U.S. Supreme Court

Supreme Court temporarily blocks $6B opioid settlement, agrees to consider Sackler family shield

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The U.S. Supreme Court on Thursday agreed to consider the propriety of a bankruptcy plan for OxyContin maker Purdue Pharma that shielded the company’s current owners from future civil liability in exchange for a $6 billion payout.

The Supreme Court temporarily paused the Chapter 11 reorganization plan and granted cert Thursday, report the New York Times, Reuters and SCOTUSblog.

The 2nd U.S. Circuit Court of Appeals at New York had approved the plan, in which the Sackler family agreed to pay $6 billion to resolve opioid litigation in exchange for future civil liability protection.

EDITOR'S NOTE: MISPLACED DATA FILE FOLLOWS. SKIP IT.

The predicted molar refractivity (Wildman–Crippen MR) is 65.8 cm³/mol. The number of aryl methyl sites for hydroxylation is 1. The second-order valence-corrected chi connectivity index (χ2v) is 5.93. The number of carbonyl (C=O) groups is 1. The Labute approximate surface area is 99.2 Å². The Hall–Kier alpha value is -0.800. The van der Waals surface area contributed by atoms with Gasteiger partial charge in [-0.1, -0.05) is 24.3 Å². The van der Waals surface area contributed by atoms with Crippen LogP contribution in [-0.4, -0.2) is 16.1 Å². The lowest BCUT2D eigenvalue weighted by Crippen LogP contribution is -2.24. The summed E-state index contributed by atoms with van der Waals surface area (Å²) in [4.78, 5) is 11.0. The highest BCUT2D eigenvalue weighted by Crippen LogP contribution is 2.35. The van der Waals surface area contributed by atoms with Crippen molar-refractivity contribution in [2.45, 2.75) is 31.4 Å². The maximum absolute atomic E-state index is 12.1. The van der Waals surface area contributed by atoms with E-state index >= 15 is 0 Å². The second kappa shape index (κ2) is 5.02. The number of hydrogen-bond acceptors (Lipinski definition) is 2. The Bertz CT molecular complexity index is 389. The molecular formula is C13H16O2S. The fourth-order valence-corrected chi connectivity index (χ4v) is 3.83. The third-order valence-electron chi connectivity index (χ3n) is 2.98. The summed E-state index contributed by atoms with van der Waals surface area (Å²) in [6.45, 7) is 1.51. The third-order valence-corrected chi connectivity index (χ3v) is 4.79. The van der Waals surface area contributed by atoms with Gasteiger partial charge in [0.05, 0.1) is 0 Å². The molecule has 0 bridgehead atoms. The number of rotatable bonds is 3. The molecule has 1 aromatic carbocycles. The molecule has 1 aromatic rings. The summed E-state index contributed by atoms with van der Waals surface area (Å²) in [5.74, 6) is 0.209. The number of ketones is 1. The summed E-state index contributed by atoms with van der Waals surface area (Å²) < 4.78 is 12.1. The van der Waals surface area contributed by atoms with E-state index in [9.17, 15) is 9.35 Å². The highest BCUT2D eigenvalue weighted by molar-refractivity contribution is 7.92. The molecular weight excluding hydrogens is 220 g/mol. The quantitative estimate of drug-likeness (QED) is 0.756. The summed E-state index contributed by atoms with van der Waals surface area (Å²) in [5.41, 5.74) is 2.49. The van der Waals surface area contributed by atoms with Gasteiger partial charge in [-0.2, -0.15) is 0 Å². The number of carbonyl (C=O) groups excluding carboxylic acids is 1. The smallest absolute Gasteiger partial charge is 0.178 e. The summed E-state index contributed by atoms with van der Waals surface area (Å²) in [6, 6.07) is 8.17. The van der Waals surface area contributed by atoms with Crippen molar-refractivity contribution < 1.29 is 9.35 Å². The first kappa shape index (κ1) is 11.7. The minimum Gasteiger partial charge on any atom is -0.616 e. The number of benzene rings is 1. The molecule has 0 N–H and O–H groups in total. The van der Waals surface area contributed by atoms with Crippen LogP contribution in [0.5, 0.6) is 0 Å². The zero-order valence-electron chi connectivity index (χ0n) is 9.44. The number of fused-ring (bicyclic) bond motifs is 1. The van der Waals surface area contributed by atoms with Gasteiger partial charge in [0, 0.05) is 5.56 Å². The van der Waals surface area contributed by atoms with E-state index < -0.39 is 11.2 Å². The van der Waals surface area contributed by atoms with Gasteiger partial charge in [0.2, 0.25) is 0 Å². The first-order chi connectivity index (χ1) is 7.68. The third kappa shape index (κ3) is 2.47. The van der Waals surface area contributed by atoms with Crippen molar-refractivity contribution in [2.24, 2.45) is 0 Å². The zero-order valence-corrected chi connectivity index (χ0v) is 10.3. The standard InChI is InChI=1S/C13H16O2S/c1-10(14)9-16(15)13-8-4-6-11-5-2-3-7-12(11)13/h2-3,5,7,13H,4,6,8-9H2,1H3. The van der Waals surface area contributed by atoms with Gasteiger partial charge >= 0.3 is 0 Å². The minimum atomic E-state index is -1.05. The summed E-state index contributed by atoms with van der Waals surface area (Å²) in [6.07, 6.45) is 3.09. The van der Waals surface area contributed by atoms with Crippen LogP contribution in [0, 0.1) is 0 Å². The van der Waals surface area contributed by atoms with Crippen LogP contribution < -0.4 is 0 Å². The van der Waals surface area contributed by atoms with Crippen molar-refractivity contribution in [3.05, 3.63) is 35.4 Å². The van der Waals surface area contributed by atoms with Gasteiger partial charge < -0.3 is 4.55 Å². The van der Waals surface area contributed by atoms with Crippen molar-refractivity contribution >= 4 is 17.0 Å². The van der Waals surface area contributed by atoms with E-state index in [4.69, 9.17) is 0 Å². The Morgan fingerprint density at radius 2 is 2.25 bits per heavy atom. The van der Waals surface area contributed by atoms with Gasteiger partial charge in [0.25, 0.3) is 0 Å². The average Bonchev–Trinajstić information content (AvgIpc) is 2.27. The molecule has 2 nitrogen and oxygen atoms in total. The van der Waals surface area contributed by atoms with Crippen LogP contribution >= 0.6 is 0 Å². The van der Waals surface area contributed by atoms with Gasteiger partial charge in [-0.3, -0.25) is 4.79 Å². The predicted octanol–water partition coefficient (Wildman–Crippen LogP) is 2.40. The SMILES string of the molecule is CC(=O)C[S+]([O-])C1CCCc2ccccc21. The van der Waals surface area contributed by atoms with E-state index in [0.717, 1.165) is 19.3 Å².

It’s not unusual for companies in bankruptcy to seek liability protection, but in this case, a nondebtor—the Sackler family—was shielded without filing for bankruptcy, the New York Times explains. The 2nd Circuit held that the Bankruptcy Code permits a release of claims against nondebtors by third-party litigants who did not consent to it.

Federal appeals courts are split on the issue. The majority are in agreement with the 2nd Circuit, the appeals court said in its May 30 decision.

The U.S. Department of Justice had argued that allowing the 2nd Circuit decision to stand “would leave in place a roadmap for wealthy corporations and individuals to misuse the bankruptcy system to avoid mass tort liability.”

The Supreme Court will hear arguments in December.

The case is Harrington v. Purdue Pharma.

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